Lesson 28 Disease Control, Integrated Pest Management


In protected cultivation, pests and diseases find   more   favourable conditions for their development than in open field cultivation. The mortality of insects due to abiotic factors (rain, wind, cold temperatures) is enormously decreased and the climatic conditions (high humidity, higher temperatures) favour the development of diseases (Elad, 1999).

This chapter discusses disease control and integrated pest management.


Integrated pest management (IPM) is a holistic approach to managing diseases, insects, and mites in the greenhouse, using the best tools, tactics, and strategies to control pests with the least disruption to the environment.  IPM can decrease pesticide exposure of workers and the environment, and can decrease pest control costs while still maintaining high-quality, pest-free plants.

Appropriate use and timing of pesticides and the use of non-pesticide methods is essential, particularly given increasing regulations on pesticide use, decreasing numbers of registered pesticides, and increasing resistance of pests to pesticides.  The most important aspect of IPM is prevention of epidemics, as many pest management decisions cannot be made in hindsight.  As a consequence, most of this fact sheet is devoted to the prevention of pest problems, such as maintenance of a healthy crop, exclusion of pest access to the facility, close monitoring of plant health, prompt remedial action when pests are detected and careful documentation of monitoring, pests found, treatments employed, and treatment efficacy.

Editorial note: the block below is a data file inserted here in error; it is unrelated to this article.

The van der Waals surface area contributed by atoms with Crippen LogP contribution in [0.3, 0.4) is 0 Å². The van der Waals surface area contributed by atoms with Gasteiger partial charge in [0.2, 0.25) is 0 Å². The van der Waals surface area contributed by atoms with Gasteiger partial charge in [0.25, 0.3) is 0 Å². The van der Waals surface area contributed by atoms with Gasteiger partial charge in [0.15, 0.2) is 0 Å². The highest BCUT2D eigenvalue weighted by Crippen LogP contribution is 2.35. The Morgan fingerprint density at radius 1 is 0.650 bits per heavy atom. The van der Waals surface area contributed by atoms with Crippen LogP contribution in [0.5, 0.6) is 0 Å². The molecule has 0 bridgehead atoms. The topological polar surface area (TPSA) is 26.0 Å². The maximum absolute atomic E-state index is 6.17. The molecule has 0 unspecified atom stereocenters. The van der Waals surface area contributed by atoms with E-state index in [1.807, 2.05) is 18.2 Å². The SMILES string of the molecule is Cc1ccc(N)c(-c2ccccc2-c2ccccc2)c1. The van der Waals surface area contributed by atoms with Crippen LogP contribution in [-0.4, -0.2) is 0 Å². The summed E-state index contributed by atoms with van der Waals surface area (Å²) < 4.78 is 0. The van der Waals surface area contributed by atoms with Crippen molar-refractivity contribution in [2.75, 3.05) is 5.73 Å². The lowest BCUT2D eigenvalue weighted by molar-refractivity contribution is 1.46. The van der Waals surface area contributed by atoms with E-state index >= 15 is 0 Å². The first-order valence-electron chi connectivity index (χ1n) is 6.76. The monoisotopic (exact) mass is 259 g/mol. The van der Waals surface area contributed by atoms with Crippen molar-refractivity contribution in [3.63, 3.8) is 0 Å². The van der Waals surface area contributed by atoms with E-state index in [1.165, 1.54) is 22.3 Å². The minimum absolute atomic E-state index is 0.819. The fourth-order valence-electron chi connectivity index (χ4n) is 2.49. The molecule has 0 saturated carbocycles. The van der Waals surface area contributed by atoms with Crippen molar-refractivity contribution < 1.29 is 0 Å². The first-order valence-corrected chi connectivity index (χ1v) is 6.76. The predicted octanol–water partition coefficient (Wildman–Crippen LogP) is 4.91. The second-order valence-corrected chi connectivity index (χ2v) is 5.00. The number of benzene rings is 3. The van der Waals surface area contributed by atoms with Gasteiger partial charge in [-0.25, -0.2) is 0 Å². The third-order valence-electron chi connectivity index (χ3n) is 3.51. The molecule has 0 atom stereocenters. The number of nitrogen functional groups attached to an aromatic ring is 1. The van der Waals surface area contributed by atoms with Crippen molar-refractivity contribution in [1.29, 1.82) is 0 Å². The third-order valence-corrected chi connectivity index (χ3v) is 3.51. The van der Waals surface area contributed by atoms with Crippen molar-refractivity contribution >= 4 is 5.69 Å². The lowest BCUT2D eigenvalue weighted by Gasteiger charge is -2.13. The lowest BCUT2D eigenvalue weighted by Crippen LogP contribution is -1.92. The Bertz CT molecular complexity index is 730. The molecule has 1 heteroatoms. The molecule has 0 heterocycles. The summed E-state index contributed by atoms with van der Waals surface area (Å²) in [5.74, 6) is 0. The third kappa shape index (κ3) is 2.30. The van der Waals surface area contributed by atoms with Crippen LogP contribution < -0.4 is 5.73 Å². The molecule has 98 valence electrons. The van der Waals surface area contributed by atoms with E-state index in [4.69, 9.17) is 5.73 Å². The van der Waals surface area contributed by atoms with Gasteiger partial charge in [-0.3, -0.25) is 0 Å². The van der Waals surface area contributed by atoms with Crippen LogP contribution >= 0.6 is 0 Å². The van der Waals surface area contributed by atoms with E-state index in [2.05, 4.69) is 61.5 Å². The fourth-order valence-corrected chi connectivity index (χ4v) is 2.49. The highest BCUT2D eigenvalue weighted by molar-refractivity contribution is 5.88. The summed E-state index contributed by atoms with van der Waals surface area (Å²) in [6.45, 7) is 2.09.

“Integrated” is an essential word in IPM.  It means combining a variety of pest management techniques and strategies that can either reduce pest populations or lessen their economic impact while maintaining plant quality.  An IPM program is built on several basic components, many of which are already needed to grow a healthy crop.  While components may be modified to customize IPM programs for different operations, most components below should be included for a successful IPM program.

28.2.1 Sanitation

A basic component of IPM is sanitation.  Infestations are easier to prevent than to cure.  Start with a clean greenhouse. Walkways should be free of soil, organic matter, weeds, and algae.  Benches should be disinfected and pots, flats, and trays must be new or disinfected.  Water sources should be pathogen-free and hose ends kept off the floor.  Note any drainage problems and take corrective action.  Growing media should be clean, preferably pasteurized, and kept covered.